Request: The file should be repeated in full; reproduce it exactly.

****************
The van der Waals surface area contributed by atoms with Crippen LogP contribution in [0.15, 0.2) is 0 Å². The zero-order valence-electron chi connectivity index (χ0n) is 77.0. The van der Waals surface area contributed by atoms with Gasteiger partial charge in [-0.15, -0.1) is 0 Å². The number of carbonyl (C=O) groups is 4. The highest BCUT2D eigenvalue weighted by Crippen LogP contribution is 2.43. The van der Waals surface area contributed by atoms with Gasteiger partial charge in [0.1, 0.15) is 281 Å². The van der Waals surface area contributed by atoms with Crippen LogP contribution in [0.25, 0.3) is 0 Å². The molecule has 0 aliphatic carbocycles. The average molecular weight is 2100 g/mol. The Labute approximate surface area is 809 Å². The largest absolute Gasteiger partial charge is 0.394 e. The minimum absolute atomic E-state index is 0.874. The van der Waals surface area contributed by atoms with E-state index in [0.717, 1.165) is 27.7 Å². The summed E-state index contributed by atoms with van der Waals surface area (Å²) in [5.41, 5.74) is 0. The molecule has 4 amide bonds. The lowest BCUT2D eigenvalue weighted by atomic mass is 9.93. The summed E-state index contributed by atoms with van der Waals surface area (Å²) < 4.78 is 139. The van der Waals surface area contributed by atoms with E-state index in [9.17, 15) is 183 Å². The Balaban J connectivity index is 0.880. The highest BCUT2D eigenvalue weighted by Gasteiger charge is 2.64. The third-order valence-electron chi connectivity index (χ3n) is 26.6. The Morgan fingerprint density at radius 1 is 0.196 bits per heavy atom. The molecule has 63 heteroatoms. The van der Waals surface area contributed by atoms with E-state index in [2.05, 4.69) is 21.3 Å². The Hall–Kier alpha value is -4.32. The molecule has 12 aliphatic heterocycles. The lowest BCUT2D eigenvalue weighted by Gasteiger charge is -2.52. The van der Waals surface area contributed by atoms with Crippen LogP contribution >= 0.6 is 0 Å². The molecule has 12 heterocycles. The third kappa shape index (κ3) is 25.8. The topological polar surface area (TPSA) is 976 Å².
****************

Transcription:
The van der Waals surface area contributed by atoms with Crippen LogP contribution in [0.15, 0.2) is 0 Å². The zero-order valence-electron chi connectivity index (χ0n) is 77.0. The van der Waals surface area contributed by atoms with Gasteiger partial charge in [-0.15, -0.1) is 0 Å². The number of carbonyl (C=O) groups is 4. The highest BCUT2D eigenvalue weighted by Crippen LogP contribution is 2.43. The van der Waals surface area contributed by atoms with Gasteiger partial charge in [0.1, 0.15) is 281 Å². The van der Waals surface area contributed by atoms with Crippen LogP contribution in [0.25, 0.3) is 0 Å². The molecule has 0 aliphatic carbocycles. The average molecular weight is 2100 g/mol. The Labute approximate surface area is 809 Å². The largest absolute Gasteiger partial charge is 0.394 e. The minimum absolute atomic E-state index is 0.874. The van der Waals surface area contributed by atoms with E-state index in [0.717, 1.165) is 27.7 Å². The summed E-state index contributed by atoms with van der Waals surface area (Å²) in [5.41, 5.74) is 0. The molecule has 4 amide bonds. The lowest BCUT2D eigenvalue weighted by atomic mass is 9.93. The summed E-state index contributed by atoms with van der Waals surface area (Å²) < 4.78 is 139. The van der Waals surface area contributed by atoms with E-state index in [9.17, 15) is 183 Å². The Balaban J connectivity index is 0.880. The highest BCUT2D eigenvalue weighted by Gasteiger charge is 2.64. The third-order valence-electron chi connectivity index (χ3n) is 26.6. The Morgan fingerprint density at radius 1 is 0.196 bits per heavy atom. The molecule has 63 heteroatoms. The van der Waals surface area contributed by atoms with E-state index in [2.05, 4.69) is 21.3 Å². The Hall–Kier alpha value is -4.32. The molecule has 12 aliphatic heterocycles. The lowest BCUT2D eigenvalue weighted by Gasteiger charge is -2.52. The van der Waals surface area contributed by atoms with Crippen LogP contribution >= 0.6 is 0 Å². The molecule has 12 heterocycles. The third kappa shape index (κ3) is 25.8. The topological polar surface area (TPSA) is 976 Å².